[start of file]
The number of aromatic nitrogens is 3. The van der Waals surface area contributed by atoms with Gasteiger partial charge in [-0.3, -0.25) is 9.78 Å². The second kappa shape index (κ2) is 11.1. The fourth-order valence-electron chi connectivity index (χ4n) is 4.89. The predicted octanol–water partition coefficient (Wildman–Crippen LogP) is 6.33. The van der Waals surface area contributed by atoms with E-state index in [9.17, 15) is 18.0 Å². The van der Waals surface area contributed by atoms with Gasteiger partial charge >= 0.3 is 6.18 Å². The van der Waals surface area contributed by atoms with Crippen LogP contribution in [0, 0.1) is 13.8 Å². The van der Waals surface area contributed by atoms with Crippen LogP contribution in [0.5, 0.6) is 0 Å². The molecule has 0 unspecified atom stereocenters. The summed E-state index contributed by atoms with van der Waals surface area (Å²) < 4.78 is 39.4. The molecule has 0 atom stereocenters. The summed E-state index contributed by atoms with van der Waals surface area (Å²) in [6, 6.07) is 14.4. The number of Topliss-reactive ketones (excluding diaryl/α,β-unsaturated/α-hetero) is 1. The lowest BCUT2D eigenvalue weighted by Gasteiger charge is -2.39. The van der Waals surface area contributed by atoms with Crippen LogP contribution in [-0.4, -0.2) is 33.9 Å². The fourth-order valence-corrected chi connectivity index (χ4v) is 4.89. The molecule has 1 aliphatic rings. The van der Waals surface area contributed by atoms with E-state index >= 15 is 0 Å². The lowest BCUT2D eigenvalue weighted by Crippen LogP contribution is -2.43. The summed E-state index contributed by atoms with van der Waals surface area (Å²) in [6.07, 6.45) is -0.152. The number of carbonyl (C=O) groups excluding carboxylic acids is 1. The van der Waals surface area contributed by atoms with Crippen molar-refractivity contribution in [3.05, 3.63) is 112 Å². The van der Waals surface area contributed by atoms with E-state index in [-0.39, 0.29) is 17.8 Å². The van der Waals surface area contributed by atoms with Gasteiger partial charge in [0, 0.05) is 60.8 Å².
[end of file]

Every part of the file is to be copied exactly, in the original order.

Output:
The number of aromatic nitrogens is 3. The van der Waals surface area contributed by atoms with Gasteiger partial charge in [-0.3, -0.25) is 9.78 Å². The second kappa shape index (κ2) is 11.1. The fourth-order valence-electron chi connectivity index (χ4n) is 4.89. The predicted octanol–water partition coefficient (Wildman–Crippen LogP) is 6.33. The van der Waals surface area contributed by atoms with E-state index in [9.17, 15) is 18.0 Å². The van der Waals surface area contributed by atoms with Gasteiger partial charge >= 0.3 is 6.18 Å². The van der Waals surface area contributed by atoms with Crippen LogP contribution in [0, 0.1) is 13.8 Å². The van der Waals surface area contributed by atoms with Crippen LogP contribution in [0.5, 0.6) is 0 Å². The molecule has 0 unspecified atom stereocenters. The summed E-state index contributed by atoms with van der Waals surface area (Å²) < 4.78 is 39.4. The molecule has 0 atom stereocenters. The summed E-state index contributed by atoms with van der Waals surface area (Å²) in [6, 6.07) is 14.4. The number of Topliss-reactive ketones (excluding diaryl/α,β-unsaturated/α-hetero) is 1. The lowest BCUT2D eigenvalue weighted by Gasteiger charge is -2.39. The van der Waals surface area contributed by atoms with Crippen LogP contribution in [-0.4, -0.2) is 33.9 Å². The fourth-order valence-corrected chi connectivity index (χ4v) is 4.89. The molecule has 1 aliphatic rings. The van der Waals surface area contributed by atoms with E-state index >= 15 is 0 Å². The lowest BCUT2D eigenvalue weighted by Crippen LogP contribution is -2.43. The summed E-state index contributed by atoms with van der Waals surface area (Å²) in [6.07, 6.45) is -0.152. The number of carbonyl (C=O) groups excluding carboxylic acids is 1. The van der Waals surface area contributed by atoms with Crippen molar-refractivity contribution in [3.05, 3.63) is 112 Å². The van der Waals surface area contributed by atoms with E-state index in [-0.39, 0.29) is 17.8 Å². The van der Waals surface area contributed by atoms with Gasteiger partial charge in [0, 0.05) is 60.8 Å².